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Enterprise Architecture Cloud Delivery Model - CCM Mapping

Enterprise Architecture Cloud Delivery Model - CCM Mapping

Blog Article Published: 01/06/2020

The Enterprise Architecture working group has been developing a Cloud Service Delivery Model mapping which aims to give businesses who are building out their cloud program an inside look into roles and responsibilities when it comes to IaaS, PaaS, and SaaS and specific areas within each.

This phased approach that links directly from the Cloud Controls Matrix (CCM), gives a quick glance and delivery model for identifying key areas within a business and determining whether they are the responsibility of the vendor or the cloud consumer.

Helps eliminate assumptions when migrating to the cloud

The best part of direct mappings like this built from the Cloud Controls Matrix, is the immense support it can generate for companies who may not quite understand the different complex areas of switching to a cloud environment. It makes it so there are never any assumptions on who within the business, or outside of the business, is responsible for certain delivery methods. Often roles and responsibilities become a blurred line when dealing with SLA’s when venturing into the cloud, and the Enterprise Architecture working group is addressing these areas by eliminating the confusion within the realms of IaaS, PaaS, and SaaS developments. These three areas map directly to the Cloud Control Matrix’s 16 current domains for full coverage.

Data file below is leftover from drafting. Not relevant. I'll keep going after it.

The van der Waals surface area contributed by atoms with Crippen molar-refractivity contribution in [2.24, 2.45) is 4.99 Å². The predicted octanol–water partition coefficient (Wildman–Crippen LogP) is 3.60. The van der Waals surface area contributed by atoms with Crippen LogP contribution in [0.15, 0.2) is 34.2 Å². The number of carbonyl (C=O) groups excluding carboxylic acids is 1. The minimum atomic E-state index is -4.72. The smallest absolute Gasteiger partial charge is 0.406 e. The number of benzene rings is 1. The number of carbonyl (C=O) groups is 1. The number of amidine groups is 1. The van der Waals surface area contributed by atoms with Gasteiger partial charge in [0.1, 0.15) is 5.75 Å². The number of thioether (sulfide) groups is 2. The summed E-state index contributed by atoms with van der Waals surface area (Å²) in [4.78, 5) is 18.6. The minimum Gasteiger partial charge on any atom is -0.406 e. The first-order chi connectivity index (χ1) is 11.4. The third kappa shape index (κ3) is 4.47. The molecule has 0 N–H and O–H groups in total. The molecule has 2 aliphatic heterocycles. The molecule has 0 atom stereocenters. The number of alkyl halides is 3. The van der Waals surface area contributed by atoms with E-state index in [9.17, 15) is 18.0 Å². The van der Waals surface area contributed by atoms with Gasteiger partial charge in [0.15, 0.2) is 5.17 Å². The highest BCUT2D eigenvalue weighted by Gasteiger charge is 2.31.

How the mapping works

To give a quick overview of how this mapping will work, we will look at the first category of the CCM mapping portion, which in this case would be Application & Interface Security (AIS-01 Control ID from the CCM). The environment of choice would then be chosen; for instance, SaaS is going to act as our delivery method. We then cross-reference a table with a category of either CSP (Cloud Service Provider) or CSC (Cloud Service Consumer). For this case, there is a “1” annotating “yes” under CSP, and a “0” under CSC annotating a “no” response. These answers lead us to the sole responsibility for this deployment instance. Because application and programming interfaces are designed, developed, deployed, and tested by the vendor for SaaS, the security is ultimately agreed upon that it is the service provider's responsibility.

Provides a full circle approach

It may seem like a simplistic approach, but it is one that needs to be provided to consumers and businesses to really begin a course of action into adopting policy and structure for ownership responsibilities within the cloud. This EA delivery model, combined with other CSA items such as the CAIQ and the Cloud Controls Matrix, can develop a full circle approach to diving into the cloud and beginning to understand the approaches that are needed to become successful in understanding the knowledge surrounding it.

More easily put:

  1. The CAIQ would be the questions used to ask a vendor about specific items that a business may need to suffice a request for a service
  2. The CCM would then be used to assess the risk associated with cloud delivery models.
  3. Lastly the EA quick guide mapping would identify the roles and ownership capabilities.

Being able to reference architecture such as this cloud delivery model can allow for a baseline internally and give consumers the peace of mind that they are taking the correct approach.

Learn more about the latest projects from Enterprise Architecture working group here.

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